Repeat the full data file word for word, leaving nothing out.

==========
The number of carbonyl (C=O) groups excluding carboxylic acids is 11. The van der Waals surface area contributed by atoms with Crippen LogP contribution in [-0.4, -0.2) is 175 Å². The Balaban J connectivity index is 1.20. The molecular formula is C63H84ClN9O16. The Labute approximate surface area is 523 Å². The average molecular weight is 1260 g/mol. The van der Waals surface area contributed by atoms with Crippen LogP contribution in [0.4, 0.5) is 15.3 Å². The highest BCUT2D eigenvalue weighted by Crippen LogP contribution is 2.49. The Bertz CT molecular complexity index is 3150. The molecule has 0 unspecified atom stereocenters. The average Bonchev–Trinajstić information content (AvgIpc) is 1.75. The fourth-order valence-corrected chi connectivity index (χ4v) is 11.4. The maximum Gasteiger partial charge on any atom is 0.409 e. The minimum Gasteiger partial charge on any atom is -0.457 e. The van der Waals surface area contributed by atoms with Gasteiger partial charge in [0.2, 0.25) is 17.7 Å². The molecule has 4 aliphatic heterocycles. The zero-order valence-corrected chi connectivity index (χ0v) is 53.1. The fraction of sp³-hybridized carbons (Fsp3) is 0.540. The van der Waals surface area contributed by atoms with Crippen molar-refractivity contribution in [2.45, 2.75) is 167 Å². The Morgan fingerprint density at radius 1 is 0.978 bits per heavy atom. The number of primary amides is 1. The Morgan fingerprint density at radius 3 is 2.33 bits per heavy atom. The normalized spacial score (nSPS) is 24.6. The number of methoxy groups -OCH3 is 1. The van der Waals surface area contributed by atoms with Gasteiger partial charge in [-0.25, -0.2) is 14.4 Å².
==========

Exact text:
The number of carbonyl (C=O) groups excluding carboxylic acids is 11. The van der Waals surface area contributed by atoms with Crippen LogP contribution in [-0.4, -0.2) is 175 Å². The Balaban J connectivity index is 1.20. The molecular formula is C63H84ClN9O16. The Labute approximate surface area is 523 Å². The average molecular weight is 1260 g/mol. The van der Waals surface area contributed by atoms with Crippen LogP contribution in [0.4, 0.5) is 15.3 Å². The highest BCUT2D eigenvalue weighted by Crippen LogP contribution is 2.49. The Bertz CT molecular complexity index is 3150. The molecule has 0 unspecified atom stereocenters. The average Bonchev–Trinajstić information content (AvgIpc) is 1.75. The fourth-order valence-corrected chi connectivity index (χ4v) is 11.4. The maximum Gasteiger partial charge on any atom is 0.409 e. The minimum Gasteiger partial charge on any atom is -0.457 e. The van der Waals surface area contributed by atoms with Gasteiger partial charge in [0.2, 0.25) is 17.7 Å². The molecule has 4 aliphatic heterocycles. The zero-order valence-corrected chi connectivity index (χ0v) is 53.1. The fraction of sp³-hybridized carbons (Fsp3) is 0.540. The van der Waals surface area contributed by atoms with Crippen molar-refractivity contribution in [2.45, 2.75) is 167 Å². The Morgan fingerprint density at radius 1 is 0.978 bits per heavy atom. The number of primary amides is 1. The Morgan fingerprint density at radius 3 is 2.33 bits per heavy atom. The normalized spacial score (nSPS) is 24.6. The number of methoxy groups -OCH3 is 1. The van der Waals surface area contributed by atoms with Gasteiger partial charge in [-0.25, -0.2) is 14.4 Å².